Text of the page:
quiddity(redirected from quiddities)
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n. pl. quid·di·ties
1. The real nature of a thing; the essence.
2. A hairsplitting distinction; a quibble.
n, pl -ties
1. (Philosophy) philosophy the essential nature of something. Compare haecceity
2. a petty or trifling distinction; quibble
[C16: from Medieval Latin quidditās, from Latin quid what]
quid•di•ty(ˈkwɪd ɪ ti)
n., pl. -ties.
1. the quality that makes a thing what it is; essential nature.
2. a trifling nicety of subtle distinction, as in argument.
[1530–40; < Medieval Latin quidditās= Latin quid what + -itās -ity]
the essential nature or quality of something that makes it different and distinct from other things and establishes its identity. — quidditative, adj.See also: Philosophy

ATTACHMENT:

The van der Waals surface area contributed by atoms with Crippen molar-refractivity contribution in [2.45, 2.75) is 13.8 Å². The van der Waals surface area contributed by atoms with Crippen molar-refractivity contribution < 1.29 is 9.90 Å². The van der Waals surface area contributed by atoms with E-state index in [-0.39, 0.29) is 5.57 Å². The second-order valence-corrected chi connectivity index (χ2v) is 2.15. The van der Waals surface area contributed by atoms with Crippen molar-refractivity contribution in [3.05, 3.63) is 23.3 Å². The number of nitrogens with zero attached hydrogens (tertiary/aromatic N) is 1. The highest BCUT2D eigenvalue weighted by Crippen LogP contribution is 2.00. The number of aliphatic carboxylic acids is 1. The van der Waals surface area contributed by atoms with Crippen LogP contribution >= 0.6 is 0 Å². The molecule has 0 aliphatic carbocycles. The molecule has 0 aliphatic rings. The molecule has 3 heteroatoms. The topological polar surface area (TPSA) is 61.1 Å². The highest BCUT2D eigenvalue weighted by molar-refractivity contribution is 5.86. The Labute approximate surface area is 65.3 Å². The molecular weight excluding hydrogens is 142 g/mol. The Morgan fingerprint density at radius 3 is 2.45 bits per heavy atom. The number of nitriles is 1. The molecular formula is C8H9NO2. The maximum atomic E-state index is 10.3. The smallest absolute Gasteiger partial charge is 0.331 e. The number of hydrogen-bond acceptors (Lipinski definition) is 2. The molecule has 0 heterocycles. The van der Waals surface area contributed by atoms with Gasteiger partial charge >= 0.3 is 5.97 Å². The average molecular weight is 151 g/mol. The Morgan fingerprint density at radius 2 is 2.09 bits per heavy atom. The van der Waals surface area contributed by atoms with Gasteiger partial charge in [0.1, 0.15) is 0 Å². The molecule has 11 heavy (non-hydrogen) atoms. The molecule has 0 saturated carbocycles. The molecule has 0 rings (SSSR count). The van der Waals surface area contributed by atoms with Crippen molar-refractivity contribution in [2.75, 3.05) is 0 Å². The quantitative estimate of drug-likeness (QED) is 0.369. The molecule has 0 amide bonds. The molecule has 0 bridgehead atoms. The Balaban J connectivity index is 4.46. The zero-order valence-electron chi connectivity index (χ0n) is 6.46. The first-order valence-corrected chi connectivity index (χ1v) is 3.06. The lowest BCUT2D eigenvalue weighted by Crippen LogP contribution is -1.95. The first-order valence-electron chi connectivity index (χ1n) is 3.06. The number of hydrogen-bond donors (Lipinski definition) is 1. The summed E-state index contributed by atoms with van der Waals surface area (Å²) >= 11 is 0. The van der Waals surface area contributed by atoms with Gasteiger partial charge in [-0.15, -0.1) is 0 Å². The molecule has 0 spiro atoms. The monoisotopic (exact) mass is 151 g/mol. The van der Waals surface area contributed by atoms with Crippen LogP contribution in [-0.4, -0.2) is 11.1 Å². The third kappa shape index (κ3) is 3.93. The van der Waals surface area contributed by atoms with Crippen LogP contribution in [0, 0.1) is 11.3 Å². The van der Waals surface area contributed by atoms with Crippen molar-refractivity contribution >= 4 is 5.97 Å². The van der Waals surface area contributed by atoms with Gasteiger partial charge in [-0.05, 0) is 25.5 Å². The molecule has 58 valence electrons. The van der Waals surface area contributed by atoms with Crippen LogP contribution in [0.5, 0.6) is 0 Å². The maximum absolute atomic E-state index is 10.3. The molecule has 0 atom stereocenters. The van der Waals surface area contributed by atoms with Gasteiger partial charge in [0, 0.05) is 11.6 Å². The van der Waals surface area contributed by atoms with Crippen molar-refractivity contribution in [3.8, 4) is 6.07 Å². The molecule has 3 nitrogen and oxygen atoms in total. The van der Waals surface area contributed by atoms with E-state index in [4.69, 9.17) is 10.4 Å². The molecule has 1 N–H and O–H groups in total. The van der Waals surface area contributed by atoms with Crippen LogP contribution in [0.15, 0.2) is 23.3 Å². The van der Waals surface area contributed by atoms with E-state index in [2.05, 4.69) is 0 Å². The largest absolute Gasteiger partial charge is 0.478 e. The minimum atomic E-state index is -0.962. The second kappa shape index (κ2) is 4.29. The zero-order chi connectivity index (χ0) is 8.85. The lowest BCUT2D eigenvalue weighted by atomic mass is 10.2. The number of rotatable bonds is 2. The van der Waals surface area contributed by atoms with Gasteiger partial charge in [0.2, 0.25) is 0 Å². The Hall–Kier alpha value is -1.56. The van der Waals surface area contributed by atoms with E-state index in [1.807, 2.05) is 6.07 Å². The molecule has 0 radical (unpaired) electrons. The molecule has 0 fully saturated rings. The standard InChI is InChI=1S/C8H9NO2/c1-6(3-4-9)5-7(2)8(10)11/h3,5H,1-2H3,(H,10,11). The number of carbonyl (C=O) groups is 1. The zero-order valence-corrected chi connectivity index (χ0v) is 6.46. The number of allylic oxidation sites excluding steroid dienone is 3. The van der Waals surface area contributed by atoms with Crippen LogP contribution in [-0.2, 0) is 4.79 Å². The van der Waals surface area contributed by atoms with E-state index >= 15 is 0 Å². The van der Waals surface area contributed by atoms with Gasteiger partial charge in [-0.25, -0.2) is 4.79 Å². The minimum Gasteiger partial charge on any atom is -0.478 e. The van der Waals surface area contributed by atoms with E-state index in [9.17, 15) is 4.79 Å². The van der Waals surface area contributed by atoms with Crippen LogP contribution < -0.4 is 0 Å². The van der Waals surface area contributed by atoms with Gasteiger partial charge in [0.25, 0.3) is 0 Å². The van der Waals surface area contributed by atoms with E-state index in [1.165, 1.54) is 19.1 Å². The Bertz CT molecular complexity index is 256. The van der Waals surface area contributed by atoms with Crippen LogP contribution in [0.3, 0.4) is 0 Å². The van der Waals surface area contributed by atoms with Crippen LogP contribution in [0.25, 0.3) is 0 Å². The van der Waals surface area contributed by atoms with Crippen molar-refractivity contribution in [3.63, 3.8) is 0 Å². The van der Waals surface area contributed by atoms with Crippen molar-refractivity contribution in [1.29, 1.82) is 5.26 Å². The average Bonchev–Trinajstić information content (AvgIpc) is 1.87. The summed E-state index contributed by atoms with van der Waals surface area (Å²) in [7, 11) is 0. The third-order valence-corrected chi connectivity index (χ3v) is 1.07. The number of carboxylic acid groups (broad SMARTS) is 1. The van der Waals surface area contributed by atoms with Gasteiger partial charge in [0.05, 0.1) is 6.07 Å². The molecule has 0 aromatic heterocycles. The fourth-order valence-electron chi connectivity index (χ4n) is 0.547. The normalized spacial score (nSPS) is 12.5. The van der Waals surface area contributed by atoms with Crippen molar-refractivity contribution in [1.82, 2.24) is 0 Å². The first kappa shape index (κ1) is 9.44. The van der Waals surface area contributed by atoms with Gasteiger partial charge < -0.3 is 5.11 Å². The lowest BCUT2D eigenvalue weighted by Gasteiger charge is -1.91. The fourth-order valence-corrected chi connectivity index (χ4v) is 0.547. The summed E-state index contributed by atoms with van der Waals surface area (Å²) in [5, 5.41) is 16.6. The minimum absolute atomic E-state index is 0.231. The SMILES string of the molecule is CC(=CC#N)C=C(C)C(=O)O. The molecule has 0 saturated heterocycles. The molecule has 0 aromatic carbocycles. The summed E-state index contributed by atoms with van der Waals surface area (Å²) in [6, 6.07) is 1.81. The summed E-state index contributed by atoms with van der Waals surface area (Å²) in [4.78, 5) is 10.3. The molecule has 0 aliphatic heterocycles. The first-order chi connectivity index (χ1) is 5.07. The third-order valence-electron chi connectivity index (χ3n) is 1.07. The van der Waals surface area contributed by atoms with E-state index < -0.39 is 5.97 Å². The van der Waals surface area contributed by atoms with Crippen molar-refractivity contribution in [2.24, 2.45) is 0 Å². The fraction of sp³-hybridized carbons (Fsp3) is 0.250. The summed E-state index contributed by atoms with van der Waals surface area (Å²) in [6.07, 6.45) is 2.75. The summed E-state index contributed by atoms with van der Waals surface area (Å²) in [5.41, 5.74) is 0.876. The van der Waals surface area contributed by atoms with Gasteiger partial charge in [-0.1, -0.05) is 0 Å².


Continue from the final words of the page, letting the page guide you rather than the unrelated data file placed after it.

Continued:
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|Noun||1.||quiddity - an evasion of the point of an argument by raising irrelevant distinctions or objections|
|2.||quiddity - the essence that makes something the kind of thing it is and makes it different from any other|
essence, heart and soul, inwardness, nitty-gritty, pith, substance, gist, kernel, nub, meat, core, sum, marrow, heart, center, centre - the choicest or most essential or most vital part of some idea or experience; "the gist of the prosecutor's argument"; "the heart and soul of the Republican Party"; "the nub of the story"